“When this first happened, it pretty much consumed my life. Now I don’t even want to think about it.”
Telling personal stories
The oil and gas boom has been underway for a number of years in many locations across North America, and there are now a lot of stories about individuals and families whose lives have been personally affected. This post is part of a regular series of those stories on this blog to help you envision what could happen if drilling expands along the Beartooth Front. Look for these once a week.
Today’s story comes from the Bakken area in North Dakota, near the Montana border. It’s an area where, as the story tells it, “nobody’s interested in anything but drilling everything faster, quicker, in the mad rush for money.”
Previous posts in this series:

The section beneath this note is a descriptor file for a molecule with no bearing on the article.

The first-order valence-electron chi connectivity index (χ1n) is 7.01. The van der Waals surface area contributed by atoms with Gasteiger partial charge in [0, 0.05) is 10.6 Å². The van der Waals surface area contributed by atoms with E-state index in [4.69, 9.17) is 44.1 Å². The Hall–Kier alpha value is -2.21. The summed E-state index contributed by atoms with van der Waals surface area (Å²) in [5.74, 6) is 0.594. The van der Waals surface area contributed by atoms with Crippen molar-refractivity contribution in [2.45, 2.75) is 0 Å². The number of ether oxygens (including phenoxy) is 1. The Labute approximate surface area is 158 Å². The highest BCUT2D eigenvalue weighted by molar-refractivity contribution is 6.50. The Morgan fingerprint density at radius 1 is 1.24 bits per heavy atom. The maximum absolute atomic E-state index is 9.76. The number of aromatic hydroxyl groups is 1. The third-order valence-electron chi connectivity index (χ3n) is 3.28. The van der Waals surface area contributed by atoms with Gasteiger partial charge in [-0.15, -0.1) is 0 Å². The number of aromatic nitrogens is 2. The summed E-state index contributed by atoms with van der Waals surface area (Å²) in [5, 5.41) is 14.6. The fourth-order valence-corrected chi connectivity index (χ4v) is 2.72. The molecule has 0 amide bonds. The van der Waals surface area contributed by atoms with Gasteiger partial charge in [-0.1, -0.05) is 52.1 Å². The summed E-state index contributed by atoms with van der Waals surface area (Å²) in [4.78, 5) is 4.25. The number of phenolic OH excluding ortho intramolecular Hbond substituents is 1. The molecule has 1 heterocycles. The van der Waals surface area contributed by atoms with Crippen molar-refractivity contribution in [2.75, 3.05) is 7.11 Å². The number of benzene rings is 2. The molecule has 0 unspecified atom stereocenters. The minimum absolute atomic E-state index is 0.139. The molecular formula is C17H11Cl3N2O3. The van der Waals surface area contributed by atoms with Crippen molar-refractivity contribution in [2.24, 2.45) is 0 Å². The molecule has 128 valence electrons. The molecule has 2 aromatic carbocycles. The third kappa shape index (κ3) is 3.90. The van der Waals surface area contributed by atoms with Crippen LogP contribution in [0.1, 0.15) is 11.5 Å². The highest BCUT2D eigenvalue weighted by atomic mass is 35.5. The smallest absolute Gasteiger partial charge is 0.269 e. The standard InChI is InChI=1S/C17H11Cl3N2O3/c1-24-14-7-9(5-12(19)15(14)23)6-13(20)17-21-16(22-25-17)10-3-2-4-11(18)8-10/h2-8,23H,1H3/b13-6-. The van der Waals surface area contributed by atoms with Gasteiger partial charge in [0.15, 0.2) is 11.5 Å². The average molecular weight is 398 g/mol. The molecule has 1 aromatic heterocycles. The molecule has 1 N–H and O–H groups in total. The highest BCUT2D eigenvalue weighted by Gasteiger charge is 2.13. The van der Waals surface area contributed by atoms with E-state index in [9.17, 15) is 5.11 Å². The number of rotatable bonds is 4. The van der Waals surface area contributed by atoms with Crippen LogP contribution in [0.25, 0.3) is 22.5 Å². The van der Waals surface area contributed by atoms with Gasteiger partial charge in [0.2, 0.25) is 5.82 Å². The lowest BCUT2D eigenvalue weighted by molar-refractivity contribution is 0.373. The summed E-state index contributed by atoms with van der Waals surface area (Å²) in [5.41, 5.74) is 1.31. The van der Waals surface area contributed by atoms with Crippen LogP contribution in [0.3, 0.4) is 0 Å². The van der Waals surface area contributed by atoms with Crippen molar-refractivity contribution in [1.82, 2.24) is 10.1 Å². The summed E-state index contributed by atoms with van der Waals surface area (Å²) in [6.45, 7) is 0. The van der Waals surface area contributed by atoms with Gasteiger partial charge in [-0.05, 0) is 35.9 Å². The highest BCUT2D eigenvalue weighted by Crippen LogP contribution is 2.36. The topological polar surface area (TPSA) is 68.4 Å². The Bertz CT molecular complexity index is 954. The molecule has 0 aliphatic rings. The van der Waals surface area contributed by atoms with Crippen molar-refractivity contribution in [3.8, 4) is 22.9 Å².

Tim and Christine Ruggiero, Wise County, Texas
Laura Amos, Encana, Colorado
Helen Ricker, Poplar, Montana
Diana Daunheimer, Didsbury, Alberta
John Fenton, Pavillion, Wyoming
Linda Monson, McKenzie County, North Dakota
For as long as anyone can remember springs have fed into Charbonneau Creek west of Alexander, North Dakota. Named for the husband of Sakakawea, who guided Lewis and Clark through the region two centuries ago, the fresh water of the “crick” has always supported cattle ranchers in that part of McKenzie County as it flows 18 miles northwest into the Yellowstone River.
However, after a ruptured pipeline spilled nearly 950,000 gallons of highly concentrated salt water onto the land things have not been the same.
The spill sent salt water, which is a normal waste product of oil production and is about 20 times more saline than seawater, flowing over the ground across Monson’s property and along a drainage ditch into a dry stock dam, before overflowing a beaver dam. As it cascaded down a hill and into Charbonneau Creek, which cuts through Monson’s pasture, the spill deposited metals and carcinogenic hydrocarbons in the soil. The toxic brew wiped out the creek’s fish, turtles and other life, reaching 15 miles downstream.